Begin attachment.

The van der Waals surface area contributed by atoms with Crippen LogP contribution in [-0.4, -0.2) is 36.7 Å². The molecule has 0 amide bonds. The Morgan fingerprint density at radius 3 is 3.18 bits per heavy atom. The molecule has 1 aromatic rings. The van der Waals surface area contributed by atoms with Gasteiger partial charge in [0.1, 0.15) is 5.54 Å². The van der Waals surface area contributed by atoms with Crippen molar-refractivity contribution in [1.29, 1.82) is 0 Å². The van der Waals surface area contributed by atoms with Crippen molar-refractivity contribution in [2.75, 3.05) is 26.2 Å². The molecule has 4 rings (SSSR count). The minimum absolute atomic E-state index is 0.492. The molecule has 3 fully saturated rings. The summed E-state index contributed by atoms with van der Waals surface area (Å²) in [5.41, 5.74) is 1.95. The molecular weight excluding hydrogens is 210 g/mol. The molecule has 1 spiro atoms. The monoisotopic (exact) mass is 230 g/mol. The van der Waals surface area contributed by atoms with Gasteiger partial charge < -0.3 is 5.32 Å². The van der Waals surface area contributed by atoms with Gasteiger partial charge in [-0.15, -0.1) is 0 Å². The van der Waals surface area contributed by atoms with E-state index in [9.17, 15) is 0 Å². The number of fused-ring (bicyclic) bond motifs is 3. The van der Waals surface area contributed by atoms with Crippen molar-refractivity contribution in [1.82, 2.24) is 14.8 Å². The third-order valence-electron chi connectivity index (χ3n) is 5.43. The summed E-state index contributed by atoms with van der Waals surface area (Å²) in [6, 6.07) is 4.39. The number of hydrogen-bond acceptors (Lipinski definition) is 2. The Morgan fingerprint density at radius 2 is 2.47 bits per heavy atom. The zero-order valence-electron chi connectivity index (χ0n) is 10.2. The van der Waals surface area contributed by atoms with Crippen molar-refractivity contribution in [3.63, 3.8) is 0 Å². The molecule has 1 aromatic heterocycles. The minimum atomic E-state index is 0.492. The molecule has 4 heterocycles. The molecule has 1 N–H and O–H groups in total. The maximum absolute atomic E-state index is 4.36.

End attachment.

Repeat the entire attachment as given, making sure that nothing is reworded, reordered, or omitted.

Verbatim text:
The van der Waals surface area contributed by atoms with Crippen LogP contribution in [-0.4, -0.2) is 36.7 Å². The molecule has 0 amide bonds. The Morgan fingerprint density at radius 3 is 3.18 bits per heavy atom. The molecule has 1 aromatic rings. The van der Waals surface area contributed by atoms with Gasteiger partial charge in [0.1, 0.15) is 5.54 Å². The van der Waals surface area contributed by atoms with Crippen molar-refractivity contribution in [1.29, 1.82) is 0 Å². The van der Waals surface area contributed by atoms with Crippen molar-refractivity contribution in [2.75, 3.05) is 26.2 Å². The molecule has 4 rings (SSSR count). The minimum absolute atomic E-state index is 0.492. The molecule has 3 fully saturated rings. The summed E-state index contributed by atoms with van der Waals surface area (Å²) in [5.41, 5.74) is 1.95. The molecular weight excluding hydrogens is 210 g/mol. The molecule has 1 spiro atoms. The monoisotopic (exact) mass is 230 g/mol. The van der Waals surface area contributed by atoms with Gasteiger partial charge < -0.3 is 5.32 Å². The van der Waals surface area contributed by atoms with Gasteiger partial charge in [-0.15, -0.1) is 0 Å². The van der Waals surface area contributed by atoms with E-state index in [9.17, 15) is 0 Å². The number of fused-ring (bicyclic) bond motifs is 3. The van der Waals surface area contributed by atoms with Crippen molar-refractivity contribution in [1.82, 2.24) is 14.8 Å². The third-order valence-electron chi connectivity index (χ3n) is 5.43. The summed E-state index contributed by atoms with van der Waals surface area (Å²) in [6, 6.07) is 4.39. The number of hydrogen-bond acceptors (Lipinski definition) is 2. The Morgan fingerprint density at radius 2 is 2.47 bits per heavy atom. The zero-order valence-electron chi connectivity index (χ0n) is 10.2. The van der Waals surface area contributed by atoms with Crippen molar-refractivity contribution in [3.63, 3.8) is 0 Å². The molecule has 1 aromatic heterocycles. The minimum atomic E-state index is 0.492. The molecule has 4 heterocycles. The molecule has 1 N–H and O–H groups in total. The maximum absolute atomic E-state index is 4.36.